Yuan slides drive Asian currencies to multi-year lows


SINGAPORE- China's yuan headed for its largest daily loss and drove emerging Asian currencies to multi-year lows on Tuesday after Beijing surprisingly devalued the currency, building up expectations that its neighbours may follow a similar path to prop up exports.

The People's Bank of China weakened the yuan, guiding the currency to its lowest point in almost three years, dropping by nearly 2 percent in early trade.

The move came after China's exports in July slumped more than expected, while producer prices hit a six-year low.

"China is acknowledging that a strong yuan is hurting exporters," said Sean Yokota, head of Asia strategy for Scandinavian bank SEB in Singapore.

The move is likely to put more pressure on other emerging Asian currencies as central banks may allow their currencies to weaken amid slowing regional growth, Yokota said.

Some regional central banks such as Bank Negara Malaysia have been intervening to stem weakness in their currencies amid growing expectations that the U.S. Federal Reserve may raise interest rates this year.

"They don't want rapid weakness but if your currencies are weakening together with your trading partners, it shouldn't be a problem," Yokota said.

A South Korean foreign exchange official told Reuters that Seoul is not overly worried about any weakening in the won after the China's devaluation as long as the won moves in an orderly manner.

The Singapore dollar and the Taiwan dollar hit five-year lows on the news.

Malaysia's ringgit and Indonesia's rupiah fell to lows last seen during the Asian financial crisis 17 year ago.

The Philippine peso also slid to a five-year low, while the South Korean won turned weaker to hover around a three-year trough.

"We need to stress that there is urgent need to hedge Asian FX risk. This is not just a case of USD strength ahead of the Fed rate hike, but also weak domestic drivers," said Heng Koon How, Credit Suisse Private Bank's senior currency strategist.

"Today's 2 percent depreciation of the CNY adds to the urgency and volatile mix."


The Singapore dollar fell as much as 1.3 percent to 1.3996 per the U.S. dollar, its weakest since July 2010.

The city-state's currency closely tracks the yuan as traders and analysts believe it is included in the undisclosed currency basket used by the Monetary Authority of Singapore to manage monetary policy.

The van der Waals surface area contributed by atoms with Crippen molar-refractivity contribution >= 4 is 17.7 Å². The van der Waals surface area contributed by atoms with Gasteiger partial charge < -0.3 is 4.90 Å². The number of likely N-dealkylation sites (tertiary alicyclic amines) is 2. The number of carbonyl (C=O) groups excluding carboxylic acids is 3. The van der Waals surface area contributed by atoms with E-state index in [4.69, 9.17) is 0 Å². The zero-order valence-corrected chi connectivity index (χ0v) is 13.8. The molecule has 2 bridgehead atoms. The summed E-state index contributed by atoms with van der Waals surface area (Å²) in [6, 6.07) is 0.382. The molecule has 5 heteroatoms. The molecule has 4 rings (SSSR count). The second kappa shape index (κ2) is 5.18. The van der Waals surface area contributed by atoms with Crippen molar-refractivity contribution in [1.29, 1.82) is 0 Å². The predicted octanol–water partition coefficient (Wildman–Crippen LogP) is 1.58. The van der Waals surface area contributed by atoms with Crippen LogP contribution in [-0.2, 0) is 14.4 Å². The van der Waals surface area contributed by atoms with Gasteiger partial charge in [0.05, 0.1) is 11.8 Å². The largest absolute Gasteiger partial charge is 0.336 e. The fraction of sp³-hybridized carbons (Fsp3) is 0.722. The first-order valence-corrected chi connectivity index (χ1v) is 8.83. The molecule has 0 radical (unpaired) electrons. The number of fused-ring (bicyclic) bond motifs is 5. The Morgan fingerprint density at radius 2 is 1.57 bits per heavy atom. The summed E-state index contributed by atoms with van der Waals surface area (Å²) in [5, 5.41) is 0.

Singapore downgraded its 2015 economic growth forecast as economists said the outlook stays tepid in the second half, given risks to global economic prospects.

The Singapore dollar pared some of its earlier losses with a large option barrier at 1.4000, traders said.

WON The won started the day firmer and strengthend to a session high of 1,155.4 per dollar on the greenback's broad weakness in overnight markets.

The South Korean won turned sharply weaker after the China's devaluation to hit 1,179.0 per dollar, its weakest since June 2012.

Offshore investors including real money accounts and macro funds scrambled to buy dollars against the won, prompting traders to cover short positions in the dollar, traders said.

Traders in Seoul suspected the local authorities of selling dollars to tame the won's volatility as its daily movement of 23.3 won per dollar was the largest since Dec. 19 2011.

Still, offshore funds continued to sell the won as the authorities were not seen excessively concerned over the currency's weakness.

RINGGIT The ringgit lost 0.7 percent to 3.9550 per U.S. dollar, its weakest since Sept. 2 1998, the day before Malaysia pegged it at 3.8000 per dollar to put a floor under the currency during the Asian crisis.

Malaysia took the ringgit off the peg in 2005.

Government bond prices continued to fall, a sign that investors are losing confidence in Malayasia due to some political uncertainty and low commodity prices.

The five-year bond yield rose to 3.860 percent, highest since Jan. 16. The three-year yield advanced to 3.360 percent, its highest since June 10.